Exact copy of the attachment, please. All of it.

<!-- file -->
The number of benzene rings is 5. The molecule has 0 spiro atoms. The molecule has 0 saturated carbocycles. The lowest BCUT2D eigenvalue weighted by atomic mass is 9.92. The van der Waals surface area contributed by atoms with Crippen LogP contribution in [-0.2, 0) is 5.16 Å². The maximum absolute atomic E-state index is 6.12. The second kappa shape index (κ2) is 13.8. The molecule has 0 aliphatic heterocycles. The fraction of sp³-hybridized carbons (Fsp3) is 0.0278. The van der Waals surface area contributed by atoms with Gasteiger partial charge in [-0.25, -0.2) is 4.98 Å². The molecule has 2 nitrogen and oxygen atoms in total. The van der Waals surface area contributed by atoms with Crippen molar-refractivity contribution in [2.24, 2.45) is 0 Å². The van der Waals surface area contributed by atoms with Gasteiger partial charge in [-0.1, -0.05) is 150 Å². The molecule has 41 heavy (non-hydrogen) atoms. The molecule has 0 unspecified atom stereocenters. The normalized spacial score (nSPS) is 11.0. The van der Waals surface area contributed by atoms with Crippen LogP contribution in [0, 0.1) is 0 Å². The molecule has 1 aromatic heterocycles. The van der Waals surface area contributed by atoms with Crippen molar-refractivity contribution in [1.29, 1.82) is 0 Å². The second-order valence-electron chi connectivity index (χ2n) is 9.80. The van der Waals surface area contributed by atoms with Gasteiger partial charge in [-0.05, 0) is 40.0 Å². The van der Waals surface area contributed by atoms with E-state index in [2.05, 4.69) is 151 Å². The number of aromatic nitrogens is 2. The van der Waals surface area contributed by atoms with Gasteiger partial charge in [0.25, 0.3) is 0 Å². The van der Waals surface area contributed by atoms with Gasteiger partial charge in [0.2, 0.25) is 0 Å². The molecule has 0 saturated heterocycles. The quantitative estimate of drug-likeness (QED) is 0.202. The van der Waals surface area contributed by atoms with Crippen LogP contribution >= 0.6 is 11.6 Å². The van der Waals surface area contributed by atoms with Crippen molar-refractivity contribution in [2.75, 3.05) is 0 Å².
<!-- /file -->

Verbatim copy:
The number of benzene rings is 5. The molecule has 0 spiro atoms. The molecule has 0 saturated carbocycles. The lowest BCUT2D eigenvalue weighted by atomic mass is 9.92. The van der Waals surface area contributed by atoms with Crippen LogP contribution in [-0.2, 0) is 5.16 Å². The maximum absolute atomic E-state index is 6.12. The second kappa shape index (κ2) is 13.8. The molecule has 0 aliphatic heterocycles. The fraction of sp³-hybridized carbons (Fsp3) is 0.0278. The van der Waals surface area contributed by atoms with Gasteiger partial charge in [-0.25, -0.2) is 4.98 Å². The molecule has 2 nitrogen and oxygen atoms in total. The van der Waals surface area contributed by atoms with Crippen molar-refractivity contribution in [2.24, 2.45) is 0 Å². The van der Waals surface area contributed by atoms with Gasteiger partial charge in [-0.1, -0.05) is 150 Å². The molecule has 41 heavy (non-hydrogen) atoms. The molecule has 0 unspecified atom stereocenters. The normalized spacial score (nSPS) is 11.0. The van der Waals surface area contributed by atoms with Crippen LogP contribution in [0, 0.1) is 0 Å². The molecule has 1 aromatic heterocycles. The van der Waals surface area contributed by atoms with Crippen molar-refractivity contribution in [1.29, 1.82) is 0 Å². The second-order valence-electron chi connectivity index (χ2n) is 9.80. The van der Waals surface area contributed by atoms with Gasteiger partial charge in [-0.05, 0) is 40.0 Å². The van der Waals surface area contributed by atoms with E-state index in [2.05, 4.69) is 151 Å². The number of aromatic nitrogens is 2. The van der Waals surface area contributed by atoms with Gasteiger partial charge in [0.25, 0.3) is 0 Å². The van der Waals surface area contributed by atoms with Gasteiger partial charge in [0.2, 0.25) is 0 Å². The molecule has 0 saturated heterocycles. The quantitative estimate of drug-likeness (QED) is 0.202. The van der Waals surface area contributed by atoms with Crippen LogP contribution >= 0.6 is 11.6 Å². The van der Waals surface area contributed by atoms with Crippen molar-refractivity contribution in [2.75, 3.05) is 0 Å².